TWO Milford Haven councillors have expressed serious concerns about fellow councillors’ commitment to a new Milford Haven School.
County Councillors Viv and Mike Stoddart spoke out after senior opposition councillors suggested the project should be postponed or scrapped.
COUNCIL HAS A “MORAL IMPERATIVE” TO DELIVER MILFORD HAVEN’S NEW SCHOOL
Although Cabinet members remain committed to the scheme, increased construction costs and tightening budgets caused some council members to question the project’s future.
Commenting on the length of time developing the school had taken since it was first promised, Viv Stoddart told The Herald: “I have long been concerned that plans for the town’s new school have been put on the back burner.
“Everything said in Council last week confirmed my worst fears.
“In earlier meetings, the Education Directorate told councillors that the then-projected new school would not be ready until 2027. That means some pupils will have spent all their education in a sub-standard facility.
“There is a moral imperative for this authority to stand by its commitment to provide a new fit-for-purpose school for Milford Haven.”
The issue came to a head during last week’s Full Council meeting.
The debate initially centred on how the local authority would deliver the school’s improvements.
Following a long-standing but unfulfilled pledge, the Council entered into a Mutual Investment Model (MIM) with the Welsh Government last year to rebuild and improve Milford Haven School’s dated facilities.
MIM schemes see private partners build and maintain public assets. In return, the Welsh Government pays the partner a fee, covering each project’s construction, maintenance and financing cost. The Council pays into a fund to help pay off the private partner at the end of the contract.
When a MIM contract ends, the asset is transferred to public ownership.
COUNCILLORS ASK IF SCHOOL IS “AFFORDABLE” OR “DELIVERABLE”
Interventions from Jamie Adams and John Cwmbetws Davies raised the prospect of the Council cutting back on funding capital projects.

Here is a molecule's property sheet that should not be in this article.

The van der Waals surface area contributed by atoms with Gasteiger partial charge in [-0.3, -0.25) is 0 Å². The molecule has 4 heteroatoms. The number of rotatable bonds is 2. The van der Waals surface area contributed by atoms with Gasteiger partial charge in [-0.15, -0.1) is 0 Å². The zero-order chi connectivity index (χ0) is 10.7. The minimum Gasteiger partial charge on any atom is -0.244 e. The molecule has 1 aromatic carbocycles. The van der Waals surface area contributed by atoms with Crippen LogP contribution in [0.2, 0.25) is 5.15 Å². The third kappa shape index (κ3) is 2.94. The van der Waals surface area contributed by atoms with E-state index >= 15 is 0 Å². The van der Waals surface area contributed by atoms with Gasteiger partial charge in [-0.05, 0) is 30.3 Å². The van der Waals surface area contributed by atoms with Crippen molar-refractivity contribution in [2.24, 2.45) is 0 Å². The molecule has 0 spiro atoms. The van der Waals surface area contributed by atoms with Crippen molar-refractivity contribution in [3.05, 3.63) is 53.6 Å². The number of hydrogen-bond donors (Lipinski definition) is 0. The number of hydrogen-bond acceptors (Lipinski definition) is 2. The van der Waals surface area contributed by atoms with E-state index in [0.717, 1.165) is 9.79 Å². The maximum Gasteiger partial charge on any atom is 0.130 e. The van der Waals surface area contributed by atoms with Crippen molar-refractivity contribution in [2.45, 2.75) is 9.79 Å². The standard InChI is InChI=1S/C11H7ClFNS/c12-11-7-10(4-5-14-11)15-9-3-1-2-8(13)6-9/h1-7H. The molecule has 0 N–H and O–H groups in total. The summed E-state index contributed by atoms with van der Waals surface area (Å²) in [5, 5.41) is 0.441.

Councillor Adams highlighted the “huge uplifts in the costs of capital projects”. He questioned whether the time was right to embark on further capital projects to overburden the Council’s revenue budget. He said he did not believe the Council could deliver Milford Haven School at a reasonable cost.
The Cabinet Member for Finance, Alec Cormack, told members that money received from the Welsh Government had a time limit for its use. Hanging on to see if a better price emerged risked losing the funding, without which new schools would be undeliverable.
Cllr John Davies said: “We must cut our cloth accordingly for the development in Milford Haven. There comes the point when the project becomes unaffordable, and that point is getting very close. We must consider the project’s affordability and look at it again.”
Alec Cormack said he and finance officers would give members a chance to consider the planned capital budget after the Christmas holiday.
That scrutiny would include Milford Haven School.
MILFORD HAVEN MUST NOT BE AT THE “BACK OF THE QUEUE
Cllr Viv Stoddart gave short shrift to the notion that a new school for Milford Haven could be left in development hell waiting for something to turn up.
Haverfordwest, Fishguard, and Pembroke, serving the County’s other major population centres, have new schools designed to modern standards. Milford Haven facilities remain as they were when it was built: outdated and unable to meet the demands of 21st-century education.
Cllr Mike Stoddart told us: “The response from Cabinet members and officers was all rather vague.
“And it was concerning to hear members from other parts of the County raising doubts about the affordability of the MIM scheme for Milford Haven’s new school.
“Over the coming weeks, as we finalise next year’s budget, I will seek reassurance that Milford Haven will not be left at the back of the queue.”